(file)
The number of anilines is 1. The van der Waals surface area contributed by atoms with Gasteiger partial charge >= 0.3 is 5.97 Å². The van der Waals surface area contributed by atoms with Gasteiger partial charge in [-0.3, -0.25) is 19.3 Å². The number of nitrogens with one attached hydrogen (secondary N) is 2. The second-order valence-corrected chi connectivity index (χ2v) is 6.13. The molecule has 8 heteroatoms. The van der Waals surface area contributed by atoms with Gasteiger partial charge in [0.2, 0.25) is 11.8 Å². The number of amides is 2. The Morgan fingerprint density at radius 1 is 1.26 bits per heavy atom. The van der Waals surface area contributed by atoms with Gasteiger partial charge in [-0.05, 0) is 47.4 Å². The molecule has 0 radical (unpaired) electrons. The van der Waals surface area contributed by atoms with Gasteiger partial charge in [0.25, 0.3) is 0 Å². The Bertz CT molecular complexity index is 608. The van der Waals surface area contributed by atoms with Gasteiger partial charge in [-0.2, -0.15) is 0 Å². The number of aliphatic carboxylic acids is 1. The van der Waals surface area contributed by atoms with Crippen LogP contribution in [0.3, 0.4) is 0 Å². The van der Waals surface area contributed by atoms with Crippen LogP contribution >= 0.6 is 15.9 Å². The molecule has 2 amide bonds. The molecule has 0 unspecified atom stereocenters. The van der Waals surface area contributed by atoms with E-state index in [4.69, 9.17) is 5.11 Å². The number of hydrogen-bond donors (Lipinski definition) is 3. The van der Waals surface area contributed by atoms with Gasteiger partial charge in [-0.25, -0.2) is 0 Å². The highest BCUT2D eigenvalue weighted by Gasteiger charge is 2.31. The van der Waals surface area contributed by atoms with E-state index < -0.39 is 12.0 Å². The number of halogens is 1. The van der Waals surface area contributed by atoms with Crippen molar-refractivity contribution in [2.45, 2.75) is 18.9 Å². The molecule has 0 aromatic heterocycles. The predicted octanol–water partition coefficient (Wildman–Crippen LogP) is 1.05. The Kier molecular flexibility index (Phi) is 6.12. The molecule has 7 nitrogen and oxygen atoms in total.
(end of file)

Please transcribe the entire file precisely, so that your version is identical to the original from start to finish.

The number of anilines is 1. The van der Waals surface area contributed by atoms with Gasteiger partial charge >= 0.3 is 5.97 Å². The van der Waals surface area contributed by atoms with Gasteiger partial charge in [-0.3, -0.25) is 19.3 Å². The number of nitrogens with one attached hydrogen (secondary N) is 2. The second-order valence-corrected chi connectivity index (χ2v) is 6.13. The molecule has 8 heteroatoms. The van der Waals surface area contributed by atoms with Gasteiger partial charge in [0.2, 0.25) is 11.8 Å². The number of amides is 2. The Morgan fingerprint density at radius 1 is 1.26 bits per heavy atom. The van der Waals surface area contributed by atoms with Gasteiger partial charge in [-0.05, 0) is 47.4 Å². The molecule has 0 radical (unpaired) electrons. The van der Waals surface area contributed by atoms with Gasteiger partial charge in [0.25, 0.3) is 0 Å². The Bertz CT molecular complexity index is 608. The van der Waals surface area contributed by atoms with Gasteiger partial charge in [-0.2, -0.15) is 0 Å². The number of aliphatic carboxylic acids is 1. The van der Waals surface area contributed by atoms with Crippen LogP contribution in [0.3, 0.4) is 0 Å². The van der Waals surface area contributed by atoms with Crippen LogP contribution >= 0.6 is 15.9 Å². The molecule has 2 amide bonds. The molecule has 0 unspecified atom stereocenters. The van der Waals surface area contributed by atoms with E-state index in [4.69, 9.17) is 5.11 Å². The number of hydrogen-bond donors (Lipinski definition) is 3. The van der Waals surface area contributed by atoms with Gasteiger partial charge in [-0.25, -0.2) is 0 Å². The highest BCUT2D eigenvalue weighted by Gasteiger charge is 2.31. The van der Waals surface area contributed by atoms with E-state index < -0.39 is 12.0 Å². The number of halogens is 1. The van der Waals surface area contributed by atoms with Crippen molar-refractivity contribution in [2.45, 2.75) is 18.9 Å². The molecule has 0 aromatic heterocycles. The predicted octanol–water partition coefficient (Wildman–Crippen LogP) is 1.05. The Kier molecular flexibility index (Phi) is 6.12. The molecule has 7 nitrogen and oxygen atoms in total.